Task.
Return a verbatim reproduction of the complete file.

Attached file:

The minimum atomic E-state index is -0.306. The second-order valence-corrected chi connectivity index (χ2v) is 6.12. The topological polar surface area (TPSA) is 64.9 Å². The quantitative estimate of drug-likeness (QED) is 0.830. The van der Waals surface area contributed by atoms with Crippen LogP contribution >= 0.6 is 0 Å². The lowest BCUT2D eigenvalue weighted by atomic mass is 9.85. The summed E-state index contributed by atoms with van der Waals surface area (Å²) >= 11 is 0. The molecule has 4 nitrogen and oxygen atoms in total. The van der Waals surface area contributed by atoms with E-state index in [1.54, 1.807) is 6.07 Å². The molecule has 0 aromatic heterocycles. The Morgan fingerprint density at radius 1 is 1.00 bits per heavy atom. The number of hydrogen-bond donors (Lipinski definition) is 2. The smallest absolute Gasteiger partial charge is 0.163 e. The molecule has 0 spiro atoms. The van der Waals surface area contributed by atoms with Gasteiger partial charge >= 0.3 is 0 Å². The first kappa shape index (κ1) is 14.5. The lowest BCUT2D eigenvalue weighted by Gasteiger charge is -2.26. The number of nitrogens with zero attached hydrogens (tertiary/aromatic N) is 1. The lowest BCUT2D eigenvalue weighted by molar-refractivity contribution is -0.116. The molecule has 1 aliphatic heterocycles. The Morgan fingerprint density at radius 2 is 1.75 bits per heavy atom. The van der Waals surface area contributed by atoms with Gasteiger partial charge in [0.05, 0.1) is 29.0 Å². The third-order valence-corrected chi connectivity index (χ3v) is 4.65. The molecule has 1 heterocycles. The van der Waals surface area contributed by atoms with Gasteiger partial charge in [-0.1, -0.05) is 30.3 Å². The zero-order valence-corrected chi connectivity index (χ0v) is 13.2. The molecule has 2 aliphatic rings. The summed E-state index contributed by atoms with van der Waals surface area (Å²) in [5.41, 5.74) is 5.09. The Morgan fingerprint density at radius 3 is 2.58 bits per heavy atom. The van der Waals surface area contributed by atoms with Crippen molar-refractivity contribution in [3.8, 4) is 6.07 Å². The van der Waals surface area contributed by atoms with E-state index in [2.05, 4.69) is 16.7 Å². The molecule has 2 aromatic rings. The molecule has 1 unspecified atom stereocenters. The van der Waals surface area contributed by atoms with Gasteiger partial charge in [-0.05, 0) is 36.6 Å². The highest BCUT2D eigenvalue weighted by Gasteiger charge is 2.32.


The minimum atomic E-state index is -0.306. The second-order valence-corrected chi connectivity index (χ2v) is 6.12. The topological polar surface area (TPSA) is 64.9 Å². The quantitative estimate of drug-likeness (QED) is 0.830. The van der Waals surface area contributed by atoms with Crippen LogP contribution >= 0.6 is 0 Å². The lowest BCUT2D eigenvalue weighted by atomic mass is 9.85. The summed E-state index contributed by atoms with van der Waals surface area (Å²) >= 11 is 0. The molecule has 4 nitrogen and oxygen atoms in total. The van der Waals surface area contributed by atoms with E-state index in [1.54, 1.807) is 6.07 Å². The molecule has 0 aromatic heterocycles. The Morgan fingerprint density at radius 1 is 1.00 bits per heavy atom. The number of hydrogen-bond donors (Lipinski definition) is 2. The smallest absolute Gasteiger partial charge is 0.163 e. The molecule has 0 spiro atoms. The van der Waals surface area contributed by atoms with Gasteiger partial charge >= 0.3 is 0 Å². The first kappa shape index (κ1) is 14.5. The lowest BCUT2D eigenvalue weighted by Gasteiger charge is -2.26. The number of nitrogens with zero attached hydrogens (tertiary/aromatic N) is 1. The lowest BCUT2D eigenvalue weighted by molar-refractivity contribution is -0.116. The molecule has 1 aliphatic heterocycles. The Morgan fingerprint density at radius 2 is 1.75 bits per heavy atom. The van der Waals surface area contributed by atoms with Gasteiger partial charge in [0.05, 0.1) is 29.0 Å². The third-order valence-corrected chi connectivity index (χ3v) is 4.65. The molecule has 1 heterocycles. The van der Waals surface area contributed by atoms with Gasteiger partial charge in [-0.1, -0.05) is 30.3 Å². The zero-order valence-corrected chi connectivity index (χ0v) is 13.2. The molecule has 2 aliphatic rings. The summed E-state index contributed by atoms with van der Waals surface area (Å²) in [5.41, 5.74) is 5.09. The Morgan fingerprint density at radius 3 is 2.58 bits per heavy atom. The van der Waals surface area contributed by atoms with Crippen molar-refractivity contribution in [3.8, 4) is 6.07 Å². The van der Waals surface area contributed by atoms with E-state index in [2.05, 4.69) is 16.7 Å². The molecule has 2 aromatic rings. The molecule has 1 unspecified atom stereocenters. The van der Waals surface area contributed by atoms with Gasteiger partial charge in [-0.05, 0) is 36.6 Å². The highest BCUT2D eigenvalue weighted by Gasteiger charge is 2.32.